Heads up deer hunters: New rules in effect this season

Published 5:18 pm Friday, August 4, 2023

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By Cathy Wurzer and Gracie Stockton

Deer hunting licenses are on sale as of this week, but with the fall hunting season comes some major rule changes for Minnesotans.

Some restrictions are loosening but many are getting stricter on state lands.

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The Minnesota Department of Natural Resources has decreased the number of deer people can take in parts of northern Minnesota, as well as maintaining low deer bag limits in areas where regulations have already been restrictive.

“We’re coming off several consecutive severe winters in parts of northern Minnesota, which does take a toll on the deer herd there,” Barb Keller, leader of the DNR’s big game program, said on Morning Edition.

In the metro, deer herds generally do well because they’re generally protected from hunting.

“So we usually have actually problems with overabundant deer populations in urban areas, Keller said.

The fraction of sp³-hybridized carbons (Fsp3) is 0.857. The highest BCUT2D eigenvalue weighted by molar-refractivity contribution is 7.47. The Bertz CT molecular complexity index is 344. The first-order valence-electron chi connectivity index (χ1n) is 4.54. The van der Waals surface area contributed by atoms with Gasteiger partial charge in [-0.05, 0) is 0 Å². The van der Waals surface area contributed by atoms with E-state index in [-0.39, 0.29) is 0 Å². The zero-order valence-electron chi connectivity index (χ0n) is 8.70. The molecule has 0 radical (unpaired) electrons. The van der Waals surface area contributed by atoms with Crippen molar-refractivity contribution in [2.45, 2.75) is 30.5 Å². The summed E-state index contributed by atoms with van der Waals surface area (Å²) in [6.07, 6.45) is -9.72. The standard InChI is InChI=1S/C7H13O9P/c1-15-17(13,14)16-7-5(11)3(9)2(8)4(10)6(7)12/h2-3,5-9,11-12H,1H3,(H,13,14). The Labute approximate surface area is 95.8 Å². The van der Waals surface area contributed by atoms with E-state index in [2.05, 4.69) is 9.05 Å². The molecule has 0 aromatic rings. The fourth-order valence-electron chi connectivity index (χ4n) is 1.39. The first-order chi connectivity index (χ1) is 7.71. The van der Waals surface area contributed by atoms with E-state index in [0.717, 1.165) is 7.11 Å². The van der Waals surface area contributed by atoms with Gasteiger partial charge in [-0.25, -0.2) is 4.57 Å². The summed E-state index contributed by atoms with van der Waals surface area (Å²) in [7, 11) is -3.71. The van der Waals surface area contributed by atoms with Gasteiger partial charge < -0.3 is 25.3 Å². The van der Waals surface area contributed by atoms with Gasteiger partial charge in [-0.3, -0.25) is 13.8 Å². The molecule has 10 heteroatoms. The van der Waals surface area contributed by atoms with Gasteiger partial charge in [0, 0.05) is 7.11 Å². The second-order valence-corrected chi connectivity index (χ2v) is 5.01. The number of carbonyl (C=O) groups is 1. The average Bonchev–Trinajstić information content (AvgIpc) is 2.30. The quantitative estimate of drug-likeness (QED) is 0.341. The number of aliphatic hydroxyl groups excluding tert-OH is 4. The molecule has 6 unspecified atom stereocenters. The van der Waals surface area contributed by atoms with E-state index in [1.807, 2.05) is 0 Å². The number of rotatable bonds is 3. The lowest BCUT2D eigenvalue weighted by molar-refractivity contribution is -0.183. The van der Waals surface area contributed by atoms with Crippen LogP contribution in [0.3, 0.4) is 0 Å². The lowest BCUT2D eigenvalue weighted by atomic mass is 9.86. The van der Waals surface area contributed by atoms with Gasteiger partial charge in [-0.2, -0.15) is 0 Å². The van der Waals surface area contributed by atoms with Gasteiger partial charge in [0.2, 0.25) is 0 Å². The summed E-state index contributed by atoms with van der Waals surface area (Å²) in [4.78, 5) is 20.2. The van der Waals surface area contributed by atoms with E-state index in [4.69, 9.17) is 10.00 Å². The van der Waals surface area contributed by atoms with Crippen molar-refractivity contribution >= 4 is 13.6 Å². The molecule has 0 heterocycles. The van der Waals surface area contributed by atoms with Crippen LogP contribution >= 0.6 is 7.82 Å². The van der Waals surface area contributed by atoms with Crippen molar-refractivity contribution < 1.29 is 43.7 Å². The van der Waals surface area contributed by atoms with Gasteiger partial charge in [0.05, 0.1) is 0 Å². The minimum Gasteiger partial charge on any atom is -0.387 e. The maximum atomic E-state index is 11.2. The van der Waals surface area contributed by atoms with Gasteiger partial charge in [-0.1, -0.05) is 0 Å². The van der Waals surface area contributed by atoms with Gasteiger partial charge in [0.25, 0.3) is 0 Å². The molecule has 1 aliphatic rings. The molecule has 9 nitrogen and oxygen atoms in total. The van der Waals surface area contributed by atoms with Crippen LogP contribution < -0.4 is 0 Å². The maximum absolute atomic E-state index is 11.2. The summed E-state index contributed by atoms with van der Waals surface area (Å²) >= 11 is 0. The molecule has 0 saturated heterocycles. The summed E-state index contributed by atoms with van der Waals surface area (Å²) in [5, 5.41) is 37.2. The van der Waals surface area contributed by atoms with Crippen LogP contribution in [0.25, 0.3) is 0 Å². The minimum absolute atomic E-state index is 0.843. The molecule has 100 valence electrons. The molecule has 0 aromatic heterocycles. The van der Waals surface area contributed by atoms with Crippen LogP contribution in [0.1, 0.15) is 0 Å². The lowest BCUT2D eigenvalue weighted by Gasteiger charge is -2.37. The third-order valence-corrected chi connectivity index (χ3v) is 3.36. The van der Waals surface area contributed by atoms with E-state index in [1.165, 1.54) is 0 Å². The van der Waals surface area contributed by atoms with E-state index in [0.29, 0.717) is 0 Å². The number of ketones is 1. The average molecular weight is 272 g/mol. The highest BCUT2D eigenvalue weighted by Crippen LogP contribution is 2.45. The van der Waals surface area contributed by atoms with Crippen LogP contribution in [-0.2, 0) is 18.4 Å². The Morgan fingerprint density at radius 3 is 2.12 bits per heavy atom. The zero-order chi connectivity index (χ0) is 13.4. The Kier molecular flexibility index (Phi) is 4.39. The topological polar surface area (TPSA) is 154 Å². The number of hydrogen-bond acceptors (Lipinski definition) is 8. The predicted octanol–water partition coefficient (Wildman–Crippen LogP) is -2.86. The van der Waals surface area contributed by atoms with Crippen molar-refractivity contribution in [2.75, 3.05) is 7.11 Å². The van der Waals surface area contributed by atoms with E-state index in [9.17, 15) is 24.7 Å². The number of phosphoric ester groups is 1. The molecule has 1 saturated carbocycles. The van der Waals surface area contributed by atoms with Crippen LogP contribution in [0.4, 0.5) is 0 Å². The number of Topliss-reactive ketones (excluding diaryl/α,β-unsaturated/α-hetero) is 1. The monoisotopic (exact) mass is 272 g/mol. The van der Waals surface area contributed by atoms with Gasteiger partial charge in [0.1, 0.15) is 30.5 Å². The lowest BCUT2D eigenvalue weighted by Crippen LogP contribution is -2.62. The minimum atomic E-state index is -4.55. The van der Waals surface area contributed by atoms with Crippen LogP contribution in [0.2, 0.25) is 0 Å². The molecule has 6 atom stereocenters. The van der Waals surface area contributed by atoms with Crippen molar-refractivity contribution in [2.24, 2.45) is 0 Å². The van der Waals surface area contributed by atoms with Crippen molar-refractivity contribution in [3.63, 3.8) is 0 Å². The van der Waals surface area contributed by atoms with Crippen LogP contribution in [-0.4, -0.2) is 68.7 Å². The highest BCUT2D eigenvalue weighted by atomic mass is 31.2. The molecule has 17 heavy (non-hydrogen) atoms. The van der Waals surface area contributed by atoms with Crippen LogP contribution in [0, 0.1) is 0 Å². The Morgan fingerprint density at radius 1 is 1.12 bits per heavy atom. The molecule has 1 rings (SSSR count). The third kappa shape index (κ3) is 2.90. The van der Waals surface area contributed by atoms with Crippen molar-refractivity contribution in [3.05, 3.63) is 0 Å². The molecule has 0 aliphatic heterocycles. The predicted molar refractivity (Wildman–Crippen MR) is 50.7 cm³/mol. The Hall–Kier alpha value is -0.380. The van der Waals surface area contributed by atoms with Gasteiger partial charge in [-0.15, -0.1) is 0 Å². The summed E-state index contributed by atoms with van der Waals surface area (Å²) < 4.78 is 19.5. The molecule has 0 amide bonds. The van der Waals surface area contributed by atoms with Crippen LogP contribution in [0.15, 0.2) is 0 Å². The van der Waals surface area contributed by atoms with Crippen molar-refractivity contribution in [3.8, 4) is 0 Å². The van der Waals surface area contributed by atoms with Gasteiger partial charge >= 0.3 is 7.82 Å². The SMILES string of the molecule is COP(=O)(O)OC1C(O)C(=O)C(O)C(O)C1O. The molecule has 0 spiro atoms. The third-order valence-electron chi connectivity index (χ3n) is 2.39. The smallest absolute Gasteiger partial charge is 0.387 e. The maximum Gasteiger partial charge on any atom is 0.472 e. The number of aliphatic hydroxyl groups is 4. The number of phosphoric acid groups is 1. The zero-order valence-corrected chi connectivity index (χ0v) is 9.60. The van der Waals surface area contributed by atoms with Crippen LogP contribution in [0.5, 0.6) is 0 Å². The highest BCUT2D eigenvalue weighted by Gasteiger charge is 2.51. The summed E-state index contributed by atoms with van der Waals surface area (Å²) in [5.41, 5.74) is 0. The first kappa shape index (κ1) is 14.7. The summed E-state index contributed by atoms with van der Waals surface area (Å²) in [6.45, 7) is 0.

There’s also new crossbow hunting guidance. In the past, hunters had to be age 60 or older to use one during the archery season or get a disability exemption. This past legislative session that changed, now allowing any hunter with a deer archery license freedom to use a crossbow, as of Aug. 1. Keller said other states that have loosened crossbow rules saw an uptick in popularity.

Also new: Deer hunters out in state parks or scientific and natural areas must now use non-toxic ammunition for special hunts. This, however, doesn’t apply to shotgun zones. Additionally, adult hunters may no longer party hunt on a youth deer license.

New areas of Minnesota have been added to a chronic wasting disease management zone and more surveillance, due to spreading infection. There’ll also be regions requiring mandatory sampling for CWD during the opening weekend of firearms deer season, which is Nov. 4-5.

“So hunters — if even if they hadn’t been affected in the past — we really encourage them to pick up and look at the new deer hunting regulations to see if the areas they hunt are now affected by these regulations,” Keller said.

Last fall, Keller says the DNR detected two deer positive for CWD in a permit area.

“But the fortunate perspective is that where we have detected it the longest, which is in southeastern Minnesota, we’ve been able to keep prevalence relatively low,” she said, “[at] about one percent.”